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Daily Newspaper and Travel Guide
for Pecos Country of West Texas


March 27, 1998

Duncan Disposal gets property, but no MTV for Pecos

Staff Writer
PECOS, March 27, 1998 - Music Television, better known as
'MTV', may not be broadcasting on Pecos airwaves anytime
soon, but Classic Cable Operations Manager Ben Hernandez
informed the City Council at yesterday morning's meeting
that his company had received a petition in favor of it. The
City Council, who asked the representative to the meeting to
discuss cable subscribers' complaints, received the
information stonily.

"How many signatures have you received?" asked Mayor Dot
Stafford, breaking the silence. Hernandez responded that
Classic Cable had received about 250 signatures. Not enough
to bring the channel to Pecos.

Of the 3,300 cable subscribers in Pecos, said Hernandez, it
would take a "clear-cut majority" to bring in a channel like
MTV. The operations manager said in a later interview that
he had received one phone call from Pecos urging him not to
bring MTV. Hernandez said the caller, who claimed to
represent "some kind of a church alliance," was seeking to
have Classic Cable bring religious programming to Pecos.
This type of programming, he said, is difficult because of
all the various denominations.

Regarding the cable trouble reports, Hernandez distributed
copies of the December and January logs of trouble calls and
outages to all the council members. In December, said the
representative, Pecos subscribers reported 40 trouble calls
and a total of 5 outages, representing about 16.7 hours, to
the cable company. "That's less than one percent of the
subscriber base," he said.

In January, Pecos subscribers reported 38 trouble calls and
three outages, which represented 36.75 hours. "That sounds
like a lot of time," said Hernandez, "but 24 hours was
because of a lost character generator that we had to have
Fed-Exed." The remaining 12.75 hours was comprised of 10.5
hours of channel seven being off the air (the television
station's fault, said Hernandez) and two hours of channel
five being off the air (Classic Cable's fault).

"The pattern I'm seeing is a channel here and a channel
there," said Hernandez, "but not any major outages."

Councilman Gerald Tellez asked Hernandez how things were
progressing with getting unwanted signals blocked out of
some Pecos residences. Hernandez said that presently the
company was back-logged on the "traps" which block the

Councilman Ricky Herrera asked the representative at what
point the company would consider compensating their
customers for outages. Hernandez replied that the average
cost per channel per day for customers was about two cents
and he didn't consider two cent refunds to be viable. "I
think the value that customers place on their favorite shows
is much greater than two cents," said Herrera.

The council asked that Hernandez continue to provide copies
of the monthly complaint logs, but said it was not necessary
for him to attend the meetings personally.

Duncan Disposal, Inc., formerly Wes Tex Waste, was granted a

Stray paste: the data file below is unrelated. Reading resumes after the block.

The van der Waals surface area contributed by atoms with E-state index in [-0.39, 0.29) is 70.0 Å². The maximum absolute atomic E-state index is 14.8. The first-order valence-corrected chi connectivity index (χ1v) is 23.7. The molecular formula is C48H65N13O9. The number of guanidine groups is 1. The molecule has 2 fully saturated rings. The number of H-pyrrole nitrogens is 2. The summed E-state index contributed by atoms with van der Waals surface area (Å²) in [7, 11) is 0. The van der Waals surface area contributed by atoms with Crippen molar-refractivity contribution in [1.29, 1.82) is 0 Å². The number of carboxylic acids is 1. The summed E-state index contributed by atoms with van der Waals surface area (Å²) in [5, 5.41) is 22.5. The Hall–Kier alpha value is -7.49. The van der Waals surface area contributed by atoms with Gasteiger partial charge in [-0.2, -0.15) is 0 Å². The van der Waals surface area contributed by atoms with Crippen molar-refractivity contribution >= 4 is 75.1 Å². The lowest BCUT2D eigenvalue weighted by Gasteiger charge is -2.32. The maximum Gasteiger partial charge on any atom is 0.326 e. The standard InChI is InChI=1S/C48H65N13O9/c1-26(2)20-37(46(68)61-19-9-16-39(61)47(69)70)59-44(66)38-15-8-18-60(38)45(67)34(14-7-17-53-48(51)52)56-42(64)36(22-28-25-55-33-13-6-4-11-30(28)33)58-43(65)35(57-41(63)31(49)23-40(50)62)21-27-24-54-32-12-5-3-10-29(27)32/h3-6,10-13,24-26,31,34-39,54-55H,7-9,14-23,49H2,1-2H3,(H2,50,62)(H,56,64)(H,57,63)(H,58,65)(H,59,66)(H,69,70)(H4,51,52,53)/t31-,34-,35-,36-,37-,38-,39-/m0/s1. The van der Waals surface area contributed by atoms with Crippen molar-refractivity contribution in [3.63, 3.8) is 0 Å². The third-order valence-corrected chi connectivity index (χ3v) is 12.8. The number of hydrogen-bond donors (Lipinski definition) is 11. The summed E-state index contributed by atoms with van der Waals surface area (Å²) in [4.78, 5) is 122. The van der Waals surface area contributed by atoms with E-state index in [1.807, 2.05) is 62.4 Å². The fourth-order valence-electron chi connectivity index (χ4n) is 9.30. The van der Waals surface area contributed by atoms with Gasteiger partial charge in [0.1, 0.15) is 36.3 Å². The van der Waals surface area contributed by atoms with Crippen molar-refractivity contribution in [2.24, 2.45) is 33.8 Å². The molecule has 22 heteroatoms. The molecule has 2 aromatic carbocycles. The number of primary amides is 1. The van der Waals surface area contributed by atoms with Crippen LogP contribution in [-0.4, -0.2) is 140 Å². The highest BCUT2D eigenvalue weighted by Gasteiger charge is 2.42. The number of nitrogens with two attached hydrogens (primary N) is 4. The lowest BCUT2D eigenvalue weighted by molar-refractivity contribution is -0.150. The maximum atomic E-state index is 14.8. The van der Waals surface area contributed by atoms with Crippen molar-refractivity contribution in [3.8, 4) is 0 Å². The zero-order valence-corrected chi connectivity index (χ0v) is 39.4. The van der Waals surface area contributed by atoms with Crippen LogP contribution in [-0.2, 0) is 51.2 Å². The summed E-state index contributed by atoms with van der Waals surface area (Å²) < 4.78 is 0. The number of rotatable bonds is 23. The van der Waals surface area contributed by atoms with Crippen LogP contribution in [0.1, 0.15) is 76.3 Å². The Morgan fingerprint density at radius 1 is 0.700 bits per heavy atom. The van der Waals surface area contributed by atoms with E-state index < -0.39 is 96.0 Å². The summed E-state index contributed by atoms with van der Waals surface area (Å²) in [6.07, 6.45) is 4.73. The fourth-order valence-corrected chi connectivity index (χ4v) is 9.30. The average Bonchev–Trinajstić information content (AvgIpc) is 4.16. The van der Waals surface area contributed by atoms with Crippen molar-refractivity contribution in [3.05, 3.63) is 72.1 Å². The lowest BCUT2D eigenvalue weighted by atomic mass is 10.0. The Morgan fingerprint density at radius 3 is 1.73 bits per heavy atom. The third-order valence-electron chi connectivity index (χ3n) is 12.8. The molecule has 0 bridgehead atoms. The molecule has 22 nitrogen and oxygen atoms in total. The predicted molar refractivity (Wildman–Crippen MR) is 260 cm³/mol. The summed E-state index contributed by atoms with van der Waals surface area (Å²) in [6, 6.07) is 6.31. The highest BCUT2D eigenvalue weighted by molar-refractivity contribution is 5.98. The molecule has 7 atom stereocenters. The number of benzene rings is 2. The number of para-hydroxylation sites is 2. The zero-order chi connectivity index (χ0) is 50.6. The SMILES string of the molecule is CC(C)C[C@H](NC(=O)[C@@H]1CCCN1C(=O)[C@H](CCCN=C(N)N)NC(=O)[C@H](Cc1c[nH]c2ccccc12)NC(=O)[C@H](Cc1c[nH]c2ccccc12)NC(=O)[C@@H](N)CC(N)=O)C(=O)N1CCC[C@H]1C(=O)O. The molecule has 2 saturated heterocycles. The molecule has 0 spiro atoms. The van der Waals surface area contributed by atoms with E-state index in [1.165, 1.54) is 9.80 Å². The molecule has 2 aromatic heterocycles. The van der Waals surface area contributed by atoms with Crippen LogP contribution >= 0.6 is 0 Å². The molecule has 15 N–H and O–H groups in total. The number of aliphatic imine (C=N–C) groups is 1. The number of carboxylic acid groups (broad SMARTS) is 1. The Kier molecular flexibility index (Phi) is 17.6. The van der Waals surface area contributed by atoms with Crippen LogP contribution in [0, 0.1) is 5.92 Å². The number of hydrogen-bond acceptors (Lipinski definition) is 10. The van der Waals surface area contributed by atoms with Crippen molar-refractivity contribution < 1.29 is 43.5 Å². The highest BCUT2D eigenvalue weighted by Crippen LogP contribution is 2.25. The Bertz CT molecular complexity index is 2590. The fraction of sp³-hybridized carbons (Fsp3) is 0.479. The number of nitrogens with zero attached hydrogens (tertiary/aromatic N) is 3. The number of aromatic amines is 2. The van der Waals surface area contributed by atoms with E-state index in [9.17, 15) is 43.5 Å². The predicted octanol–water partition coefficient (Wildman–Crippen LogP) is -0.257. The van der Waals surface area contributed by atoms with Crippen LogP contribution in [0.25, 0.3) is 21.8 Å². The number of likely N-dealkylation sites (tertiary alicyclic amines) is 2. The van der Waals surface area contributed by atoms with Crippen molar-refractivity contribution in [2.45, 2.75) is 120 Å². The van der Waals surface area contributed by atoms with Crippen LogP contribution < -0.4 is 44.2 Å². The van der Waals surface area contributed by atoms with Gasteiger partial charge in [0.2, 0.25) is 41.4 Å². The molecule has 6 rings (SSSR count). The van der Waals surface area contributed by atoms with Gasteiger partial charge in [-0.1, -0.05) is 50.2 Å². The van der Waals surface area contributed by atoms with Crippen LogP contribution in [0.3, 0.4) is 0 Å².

year's free rent at a former truck wash at US 285 and I-20
in exchange for repair work the company would perform on the
facility. The council approved the provision pending the
preparation of a written lease agreement.

"It is my understanding that Wes Tex Waste will spend
considerable money to refurbish the property," said City
Manager Kenneth Neal, "So it is my recommendation that the
first year's rent go toward getting the facility operational
and after that start rent payments."

Councilman Johnny Terrazas suggested that Neal and Ronnie
Ruiz, manager of the transfer station, work out a check list
of agreed repairs to be performed by the company.

Texas-New Mexico Power's Senior Vice-President Jack Chambers
attended the morning meeting to announce that hearings with
the Texas Public Utility Commission had finally ended and a
final decision is expected in June. "Then there will be a
three percent rate reduction retroactive back to Jan. 1.
Hopefully just in time for the hot weather," he said.

The company's proposed five-year transition to competition
plan, that, according to company officials, will lower
residential rates by nine percent and commercial rates by
three percent, was originally scheduled to go into effect on
Jan. 1.

March 28 was declared Leadership Awareness Day by the
council. According to the resolution, "the example set by
the young men and women participating in the John Ben
Sheppard Public Leadership Student Forum should inspire all
citizens to become involved in public issues to help make
our community a better place to live." The youth forum will
be held from 8 a.m. to 5 p.m. on Saturday, March 28, in the
new gym of Pecos High School.

The council also approved monthly reports from the tax
collector, municipal court, ambulance and municipal
financials. Tellez cautioned department heads that the
mid-point of the financial year was approaching, so they
should "watch those budgets." Accounts payable was approved
at $169,977.69.

Student rewarded for reading

Staff Writer
PECOS, March 27, 1998 - One Bessie Haynes Elementary School
student has reached his reading goal and will be enjoying
music on his new CD boom box.

Michael Razon, a 12-year-old fifth-grade student at the
school, netted 200 points, his goal to purchase the boom

He was the first student at the school this year to reach
that goal.

"Students receive points for books they read," said school
librarian Cynthia Armbruster.

The more difficult the book, the more points it is worth,
according to Armbruster.

"The students are then given a comprehension test in the
computer lab," she said.

The test also ensures that the students comprehend what they
are reading and don't just receive points for reading the
book, according to Armbruster.

"We want to make sure they understand what they are
reading," said Armbruster.

Razon stated that the next book he plans to read is, Little
Women, which is worth 36 points. After purchasing the boom
box and using up all his points he had netted 20 more points
on that day.

Books are worth points, ranging from one point to 36 points,
depending on the difficulty and the length, according to

"We're going to have to purchase new items to put in our
little store," said Armbruster.